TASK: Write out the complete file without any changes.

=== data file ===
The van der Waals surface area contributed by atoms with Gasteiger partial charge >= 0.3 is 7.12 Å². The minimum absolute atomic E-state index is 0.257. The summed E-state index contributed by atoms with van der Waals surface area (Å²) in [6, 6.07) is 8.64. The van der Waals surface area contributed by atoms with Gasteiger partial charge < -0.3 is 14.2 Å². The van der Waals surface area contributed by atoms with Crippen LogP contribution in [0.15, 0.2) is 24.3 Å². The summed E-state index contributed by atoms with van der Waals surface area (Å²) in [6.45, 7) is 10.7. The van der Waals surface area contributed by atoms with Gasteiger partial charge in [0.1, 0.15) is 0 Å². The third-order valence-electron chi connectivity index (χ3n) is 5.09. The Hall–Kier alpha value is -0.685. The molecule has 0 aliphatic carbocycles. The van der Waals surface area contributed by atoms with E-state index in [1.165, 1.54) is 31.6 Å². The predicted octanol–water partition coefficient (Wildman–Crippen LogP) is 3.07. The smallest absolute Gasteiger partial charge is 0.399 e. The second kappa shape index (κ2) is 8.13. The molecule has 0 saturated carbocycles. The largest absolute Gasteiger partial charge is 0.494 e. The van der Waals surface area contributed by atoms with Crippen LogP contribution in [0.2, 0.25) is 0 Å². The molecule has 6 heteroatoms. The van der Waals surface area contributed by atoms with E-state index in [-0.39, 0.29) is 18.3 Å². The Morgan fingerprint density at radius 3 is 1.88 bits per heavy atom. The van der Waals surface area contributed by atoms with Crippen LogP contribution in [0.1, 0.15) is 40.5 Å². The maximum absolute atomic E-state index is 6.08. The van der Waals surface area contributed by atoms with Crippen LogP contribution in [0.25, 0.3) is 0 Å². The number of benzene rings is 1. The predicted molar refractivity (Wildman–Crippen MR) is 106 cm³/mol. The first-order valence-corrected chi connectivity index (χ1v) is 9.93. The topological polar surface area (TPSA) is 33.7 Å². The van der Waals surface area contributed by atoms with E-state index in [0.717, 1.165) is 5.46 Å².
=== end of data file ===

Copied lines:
The van der Waals surface area contributed by atoms with Gasteiger partial charge >= 0.3 is 7.12 Å². The minimum absolute atomic E-state index is 0.257. The summed E-state index contributed by atoms with van der Waals surface area (Å²) in [6, 6.07) is 8.64. The van der Waals surface area contributed by atoms with Gasteiger partial charge < -0.3 is 14.2 Å². The van der Waals surface area contributed by atoms with Crippen LogP contribution in [0.15, 0.2) is 24.3 Å². The summed E-state index contributed by atoms with van der Waals surface area (Å²) in [6.45, 7) is 10.7. The van der Waals surface area contributed by atoms with Gasteiger partial charge in [0.1, 0.15) is 0 Å². The third-order valence-electron chi connectivity index (χ3n) is 5.09. The Hall–Kier alpha value is -0.685. The molecule has 0 aliphatic carbocycles. The van der Waals surface area contributed by atoms with E-state index in [1.165, 1.54) is 31.6 Å². The predicted octanol–water partition coefficient (Wildman–Crippen LogP) is 3.07. The smallest absolute Gasteiger partial charge is 0.399 e. The second kappa shape index (κ2) is 8.13. The molecule has 0 saturated carbocycles. The largest absolute Gasteiger partial charge is 0.494 e. The van der Waals surface area contributed by atoms with Crippen LogP contribution in [0.2, 0.25) is 0 Å². The molecule has 6 heteroatoms. The van der Waals surface area contributed by atoms with E-state index in [-0.39, 0.29) is 18.3 Å². The Morgan fingerprint density at radius 3 is 1.88 bits per heavy atom. The van der Waals surface area contributed by atoms with Crippen LogP contribution in [0.1, 0.15) is 40.5 Å². The maximum absolute atomic E-state index is 6.08. The van der Waals surface area contributed by atoms with Crippen LogP contribution in [0.25, 0.3) is 0 Å². The number of benzene rings is 1. The predicted molar refractivity (Wildman–Crippen MR) is 106 cm³/mol. The first-order valence-corrected chi connectivity index (χ1v) is 9.93. The topological polar surface area (TPSA) is 33.7 Å². The van der Waals surface area contributed by atoms with E-state index in [0.717, 1.165) is 5.46 Å².